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Assembly of a scaffold consisting of CARD9, BCL10, and MALT1 (CBM complex) is critical for effective signaling by multiple pattern recognition receptors (PRRs) including Dectin and RIG-I. The RUN domain Beclin-1-interacting cysteine-rich-containing Rubicon protein associates constitutively with the Beclin-UVRAG-Vps34 complex under normal conditions to regulate autophagy. Rubicon also interacts with the phagocytic NADPH-oxidase complex upon TLR stimulation to induce potent antimicrobial responses. Here, we show Rubicon is a physiological feedback inhibitor of CBM-mediated PRR signaling, preventing unbalanced proinflammatory responses. Upon Dectin-1- or RIG-I-mediated activation, Rubicon dynamically exchanges binding partners from 14-3-3β to CARD9 in a stimulation-specific and phosphorylation-dependent manner, disassembling the CBM signaling complex and ultimately terminating PRR-induced cytokine production. Remarkably, Rubicon's actions in the autophagy complex, phagocytosis complex, and CBM complex are functionally and genetically separable. Rubicon thus differentially targets signaling complexes, depending on environmental stimuli, and may function to coordinate various immune responses against microbial infection.
The first step to mounting a protective immune response is the recognition of pathogens by cell surface receptors, called pattern recognition receptors (PRRs), located on professional phagocytes, dendritic cells, and nonimmune cells (Kumar et al., 2011; Palm and Medzhitov, 2009). PRRs include C-type lectin receptors, transmembrane Toll-like receptors (TLRs), NOD-like receptors (NLRs), and cytoplasmic RIG-I-like helicases (RLHs). After recognizing specific pathogen-associated molecular patterns, PRRs activate intracellular signaling pathways and stimulate inflammatory mediators. This triggers effector immune mechanisms (Puel et al., 2010), ultimately resulting in the elimination of the pathogen from the infected host. However, unbalanced, continuous production of inflammatory cytokines could lead to deleterious effects on host immunity such as autoimmune diseases. Not surprisingly, PRR-mediated innate immune responses are tightly regulated by several mechanisms, including PRR modification and degradation (Arimoto et al., 2007) or the expression of dominant-negative or alternatively spliced variants of PRRs and their downstream molecules (Janssens et al., 2002; Leung et al., 2007; Rosenstiel et al., 2006).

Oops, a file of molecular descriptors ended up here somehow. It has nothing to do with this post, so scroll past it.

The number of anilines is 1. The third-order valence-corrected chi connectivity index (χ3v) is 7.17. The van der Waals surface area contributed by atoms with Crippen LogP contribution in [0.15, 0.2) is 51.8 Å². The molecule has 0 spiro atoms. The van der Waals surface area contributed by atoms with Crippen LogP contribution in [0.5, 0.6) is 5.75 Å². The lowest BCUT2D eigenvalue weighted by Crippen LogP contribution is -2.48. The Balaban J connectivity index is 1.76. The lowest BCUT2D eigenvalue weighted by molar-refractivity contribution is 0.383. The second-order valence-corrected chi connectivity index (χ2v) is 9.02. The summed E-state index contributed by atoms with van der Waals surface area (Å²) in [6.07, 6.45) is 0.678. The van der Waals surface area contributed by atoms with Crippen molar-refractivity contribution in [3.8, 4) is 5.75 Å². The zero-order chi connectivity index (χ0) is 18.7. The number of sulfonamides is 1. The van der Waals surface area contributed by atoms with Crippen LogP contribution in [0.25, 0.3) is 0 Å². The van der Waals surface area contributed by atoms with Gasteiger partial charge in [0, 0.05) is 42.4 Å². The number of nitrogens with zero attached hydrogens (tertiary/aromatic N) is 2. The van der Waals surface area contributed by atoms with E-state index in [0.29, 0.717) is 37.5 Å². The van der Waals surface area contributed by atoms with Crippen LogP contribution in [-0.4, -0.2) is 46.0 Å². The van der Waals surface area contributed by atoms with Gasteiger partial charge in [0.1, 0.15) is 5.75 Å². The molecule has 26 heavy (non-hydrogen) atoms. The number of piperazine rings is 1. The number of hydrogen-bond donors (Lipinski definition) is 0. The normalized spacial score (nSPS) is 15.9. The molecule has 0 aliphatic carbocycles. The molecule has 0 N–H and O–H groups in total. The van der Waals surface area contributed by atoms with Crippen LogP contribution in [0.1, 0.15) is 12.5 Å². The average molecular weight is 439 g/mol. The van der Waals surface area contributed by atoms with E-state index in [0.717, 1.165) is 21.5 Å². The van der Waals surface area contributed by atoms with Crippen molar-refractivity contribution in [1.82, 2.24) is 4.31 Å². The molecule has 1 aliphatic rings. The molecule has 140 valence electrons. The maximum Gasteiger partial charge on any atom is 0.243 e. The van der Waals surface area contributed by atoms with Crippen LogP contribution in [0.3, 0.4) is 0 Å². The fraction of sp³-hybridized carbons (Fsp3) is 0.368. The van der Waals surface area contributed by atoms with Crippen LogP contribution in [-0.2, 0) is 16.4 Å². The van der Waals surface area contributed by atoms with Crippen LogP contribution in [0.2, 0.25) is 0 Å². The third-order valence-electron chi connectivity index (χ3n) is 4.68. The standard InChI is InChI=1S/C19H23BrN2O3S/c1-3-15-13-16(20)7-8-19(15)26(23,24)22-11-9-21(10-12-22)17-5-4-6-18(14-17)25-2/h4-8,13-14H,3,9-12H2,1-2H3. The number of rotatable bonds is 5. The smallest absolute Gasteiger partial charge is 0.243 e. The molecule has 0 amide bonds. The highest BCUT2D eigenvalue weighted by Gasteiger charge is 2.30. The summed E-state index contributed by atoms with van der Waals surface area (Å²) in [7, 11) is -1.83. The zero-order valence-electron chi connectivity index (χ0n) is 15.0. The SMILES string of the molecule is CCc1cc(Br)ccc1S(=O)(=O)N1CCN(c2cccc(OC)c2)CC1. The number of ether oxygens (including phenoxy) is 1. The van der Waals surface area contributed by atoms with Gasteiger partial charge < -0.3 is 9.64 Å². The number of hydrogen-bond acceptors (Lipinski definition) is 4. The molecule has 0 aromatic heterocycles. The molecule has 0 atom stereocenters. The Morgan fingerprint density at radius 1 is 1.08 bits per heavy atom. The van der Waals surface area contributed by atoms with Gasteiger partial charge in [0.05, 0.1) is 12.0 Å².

C-type lectin PRRs like Dectin, DC-SIGN, and mannose receptor interact with pathogens primarily through the recognition of distinct carbohydrates, such as mannose, fucose, or glucan structures (Drummond et al., 2011; Hara and Saito, 2009; Kerrigan and Brown, 2010; Reid et al., 2009; Ruland, 2008). Recognition by C-type lectins is important for the internalization of pathogens, which leads to the induction of intracellular signaling cascades to direct immune responses. Dectin-1 is a unique C-type lectin that recognizes β-glucan carbohydrates on various fungi, including Candida (C) albicans, and its activation induces both Th1 and Th17 immune responses that are essential for antifungal defenses (Drummond et al., 2011; Hara and Saito, 2009; Ruland, 2008). Engagement of Dectin-1 by fungal β-glucans leads to phosphorylation of the immunoreceptor tyrosine-based activation motif (ITAM)-like sequence within its cytoplasmic domain, and subsequent association of the Syk tyrosine kinase induces the assembly of a scaffold consisting of caspase recruitment domain 9 (CARD9), B cell lymphoma 10 (BCL10), and mucosa-associated lymphoid tissue lymphoma translocation gene 1 (MALT1) (Hara and Saito, 2009). On the other hand, Dectin-2 interacts with C. albicans through mannan structures present on both its yeast and hyphal forms (Bi et al., 2010; McGreal et al., 2006), indirectly activates Syk by associating with the FcRγ chain, and ultimately results in CARD9-dependent signal transduction (Drummond et al., 2011; Gringhuis et al., 2011; Saijo et al., 2010). Thus, Dectin constitutes a major fungal PRR that can couple to the Syk-CARD9 innate signaling pathway to activate monocyte lineage immune cells and regulate adaptive immune responses to fungal infections.